The components of fatty acid extracted from O. europaea, P. granatum, C. officinalis and H. annuus seeds with their retention time (Rt) and area (%) were listed in Table 1. The O. europaea oil was abundant in oleic acid (73.65%), palmitic acid (12.86%), linoleic acid (7.37%), stearic acid (3.12%), palmitoleic acid (1.05%), and trace amounts less than 1% with aracidic acid (0.47%), n9-cis-11-eicosenoic acid (0.31%), behenic acid (0.06%). The major FAs in C. officinalis oil were linolenic (78.82%), oleic (10.67%), palmitic acid (6.49%) acids, stearic acid (1.82%), and trace amounts less than 1% with aracidic acid (0.22%), n9-cis-11-eicosenoic acid (0.2%), palmitoleic acid (0.15%), behenic acid (0.12%), lauric acid (0.1%), in H. annuus oil were linolenic (50.25%), oleic (36.97%), palmitic acid (6.74%), stearic acid (4.62%), and trace amounts less than 1% with behenic acid (0.45%), aracidic acid (0.22%), palmitoleic acid (0.16%), n9-cis-11-eicosenoic acid (0.13%), lauric acid (0.07%) while in P. granatum oil were remarkably conjugated linolenic acids (CLnAs) (62.08%), oleic acid (8.35%), linoleic acid (7.34%), palmitic acid (4.11%) acids, stearic acid (2.90), n9-cis-11-eicosenoic acid (1.01%), and trace amounts less than 1% with aracidic acid (0.7%).
The results about chemical composition of the plants in this report compared with previous reports in literature and found that they are essentially similar. It was revealed that linoleic, oleic, palmitic and stearic were to be main component of O. europaea (Andjelkovic et al., 2009), C. officinalis (Ashwlayan et al., 2018) and H. annuus (Flagella et al., 2002). By contrast, pomegranate seed oil contained more than 70% conjugated linolenic acids (CLnA), followed by linoleic acid, oleic acid, stearic and palmitic (Özgül-Yücel, 2005; Fadavi et al., 2006).
Table 1 Chemical composition of O. europaea, P. granatum, C. officinalis and H. annuus seed oil.
|Fatty acids||O. europaea
|C12:0 lauric acid||–||–||0.1||13.6||0.07||9.727||–||–|
|C16:0 palmitic acid||12.86||12.340||6.49||12.289||6.74||12.279||4.11||12.254|
|C16:1 palmitoleic acid||1.05||12.581||0.15||12.561||0.16||12.559||–||–|
|C18:0 stearic acid||3.12||14.596||1.82||14.470||4.62||14.477||2.90||14.419|
|C18:1 oleic acid||73.65||14.868||10.67||14.694||36.97||14.734||8.35||14.649|
|C18:2 linoleic acid||7.37||15.199||78.82||15.287||50.25||15.225||7.34||15.112|
|C20:0 aracidic acid||0.47||16.371||0.22||16.364||0.22||16.368||0.7||16.352|
|C20:1 n9 cis-11-eicosenoic acid||0.31||16.592||0.2||16.586||0.13||16.590||1.01||16.574|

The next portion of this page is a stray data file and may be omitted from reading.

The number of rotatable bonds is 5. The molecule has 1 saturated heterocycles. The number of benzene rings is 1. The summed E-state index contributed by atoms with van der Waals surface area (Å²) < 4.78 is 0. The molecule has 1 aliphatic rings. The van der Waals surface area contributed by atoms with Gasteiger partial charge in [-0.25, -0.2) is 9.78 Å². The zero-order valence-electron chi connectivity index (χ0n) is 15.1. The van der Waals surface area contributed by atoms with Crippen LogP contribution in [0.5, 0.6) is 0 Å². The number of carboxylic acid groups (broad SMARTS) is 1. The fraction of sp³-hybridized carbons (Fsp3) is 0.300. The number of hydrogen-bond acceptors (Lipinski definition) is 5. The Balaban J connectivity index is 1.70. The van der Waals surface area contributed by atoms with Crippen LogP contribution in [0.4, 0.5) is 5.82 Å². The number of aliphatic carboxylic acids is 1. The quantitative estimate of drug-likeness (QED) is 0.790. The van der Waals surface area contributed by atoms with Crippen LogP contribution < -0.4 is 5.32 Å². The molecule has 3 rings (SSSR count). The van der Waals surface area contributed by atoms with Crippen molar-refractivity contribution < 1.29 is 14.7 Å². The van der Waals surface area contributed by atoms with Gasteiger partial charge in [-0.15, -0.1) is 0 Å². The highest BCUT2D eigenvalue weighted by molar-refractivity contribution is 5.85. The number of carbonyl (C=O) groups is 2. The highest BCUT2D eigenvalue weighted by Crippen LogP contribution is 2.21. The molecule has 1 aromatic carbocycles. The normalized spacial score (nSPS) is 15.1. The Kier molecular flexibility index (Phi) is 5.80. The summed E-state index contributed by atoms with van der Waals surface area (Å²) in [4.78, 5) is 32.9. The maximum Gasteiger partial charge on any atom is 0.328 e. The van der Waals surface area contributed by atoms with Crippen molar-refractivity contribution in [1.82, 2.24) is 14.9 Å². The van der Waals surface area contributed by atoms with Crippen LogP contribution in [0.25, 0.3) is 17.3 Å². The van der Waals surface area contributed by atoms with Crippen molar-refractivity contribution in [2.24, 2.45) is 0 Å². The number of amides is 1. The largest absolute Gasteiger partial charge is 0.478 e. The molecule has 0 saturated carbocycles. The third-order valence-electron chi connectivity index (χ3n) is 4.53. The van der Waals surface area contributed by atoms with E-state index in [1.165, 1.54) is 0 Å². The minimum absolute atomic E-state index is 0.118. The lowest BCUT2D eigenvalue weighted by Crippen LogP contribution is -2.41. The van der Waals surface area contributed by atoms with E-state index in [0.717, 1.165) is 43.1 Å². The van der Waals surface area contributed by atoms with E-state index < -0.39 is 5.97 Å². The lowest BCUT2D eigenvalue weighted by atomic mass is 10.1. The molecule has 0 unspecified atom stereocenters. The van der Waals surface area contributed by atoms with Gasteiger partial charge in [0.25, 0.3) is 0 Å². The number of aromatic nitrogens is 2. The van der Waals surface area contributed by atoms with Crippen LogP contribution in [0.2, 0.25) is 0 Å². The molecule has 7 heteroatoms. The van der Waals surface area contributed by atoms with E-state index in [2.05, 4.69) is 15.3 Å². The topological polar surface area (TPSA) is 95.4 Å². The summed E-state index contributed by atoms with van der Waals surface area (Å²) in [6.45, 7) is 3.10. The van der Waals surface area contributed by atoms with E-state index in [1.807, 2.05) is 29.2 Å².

|CLnA (Conjuge linolenic acid )||–||–||–||–||–||–||62.08||18.087|
|C22:0 behenic acid||0.06||18.626||0.12||18.614||0.45||18.626||–||–|
Legend: Ra: Relative abundance (%), Rt: Retention time
Antimicrobial Activity and Evaluation of FICI Values
The antimicrobial activity of E. coli, E. faecalis, S. aureus, B. subtilis, C. albicans and C. parapsilosis to single and combinations with O. europaea oil of fatty acids of P. granatum, C. officinalis, H. annuus to detect synergistic effect (SynE) or indifferent effect (IndE) or antagonistic effect (AntE) were showed on Table 2. Strong antimicrobial activity alone were noticed for the oils of O. europaea (26-158.4 µg/mL), C. officinalis (23.4-44.8 µg/mL), H. annuus (15.7-211.6 µg/mL), P. granatum (48.2-389.25 µg/mL).
Table 2 MIC (µg/mL) values of O. europaea (O) alone or in combinations with P. granatum (P), C. officinalis (C), H. Annuus (H) and FICI values of the combination of them with E. coli, E. faecalis, S. aureus, B. subtilis, C. albicans and C. parapsilosis.
|MIC FICI||MIC FICI||MIC FICI||MIC FICI||MIC FICI||MIC FICI|
|Cd||39.07 a±3.1||–||34.4b±6.9||44.8±4.5||–||24.3 c def±6.4||–||23.4±5.4||–||23.9±3.4|
|Hd||36.3 a±13.2||–||56.3±18.0||15.9 ±1.5||–||117.1 de±77.1||–||211.6±59.4||–||15.7±1.1||–|
|Pd||389.25±20.5||–||48.2±9.5||–||101.9 ±3.6||–||48.4 de±7.4||–||60.3±20.4||–||70.5±30.4||–|
|Od+C100||32.1 a±10.5||1.3||118.5±22.4||6.5||52.9 ±2.5||1.4||391.6 d±88.1||18.07||93.2±31.8||6.3||68.4±55.5||5.6|
|Od +H100||33.3 a±10.2||2.2||154.8±39.5||5.8||27.9 ±3.2||2.04||99.2 de±88.4||1.3||39.6±11.4||2.7||26.8±3.2||3.4|
|Od +P100||79.28±12.1||1.4||62.70±12.5||1.4||378.1 ±12.4||6.9||139.5 de±2.5||5.1||31.12±11.8||1.7||27.8±8.4||1.1|
|Od +C50||49.9 a±11.4||2.02||100.04±11.4||5.5||37.36 ±7.5||0.9||109.02 de±75.2||5.03||41.4±22.1||2.8||42.8±11.4||3.5|
|Od +H50||228.7±12.1||15.3||105.8±9.8||3.9||56.9 ±2.5||4.1||82. 2 de±82.1||1.08||35.7±11.1||2.4||38.67±6.2||4.9|
|Od +P50||51.8 a±15.1||0.9||29.9±3.4||0.6||173.2±4.5||3.1||45.2 c de±6.4||1.6||24.2±2.3||1.3||44.07±22.1||1.7|
|Od+H25||172.1±21.5||11.5||41.3±9.4||1.5||31.3 ±3.1||2.2||93.8 de±22.2||1.2||42.5±9.5||2.9||342.2±88.4||44.01|
|Od+P25||69.5±14.4||1.2||30.4b±8.5||0.7||84.8 ±4.7||1.5||26.8 c def±11.3||0.9||21.3±1.9||1.1||0.4±1.3||0.01|
|Od+C12.5||31.7 a±8.4||1.2||1550±39.8||85.7||26.6 ±4.4||0.7||88.2 de±10.9||4.07||19.2±6.4||1.3||53.2h±12.4||4.3|
|Od+H12.5||100.6±26.1||6.7||71.9±5.6||2.7||51.08 ±6.4||3.7||46.4 de±18.4||0.6||92.03±30.4||6.3||153.3±21.8||19.7|
|Od+P12.5||45.06 a±4.1||0.8||216.6±8.8||5.02||247.9 ±18.9||4.5||145.3 de±88.1||5.3||17.8±12.5||0.9||49.4±13.4||2.00|
|Od+C6.25||39.2 a±3.5||1.5||284.01±41.7||15.7||25.82 ±2.1||0.6||164.3 de±36.5||7.5||27.8±4.7||1.9||73.69±28.1||6.05|
|Od+H6.25||110.8±31.1||7.4||52.5±9.8||1.9||79.5 ±3.4||5.8||61.8 de±12.4||0.8||58.17±11.5||4.01||905.01±66.7||116.4|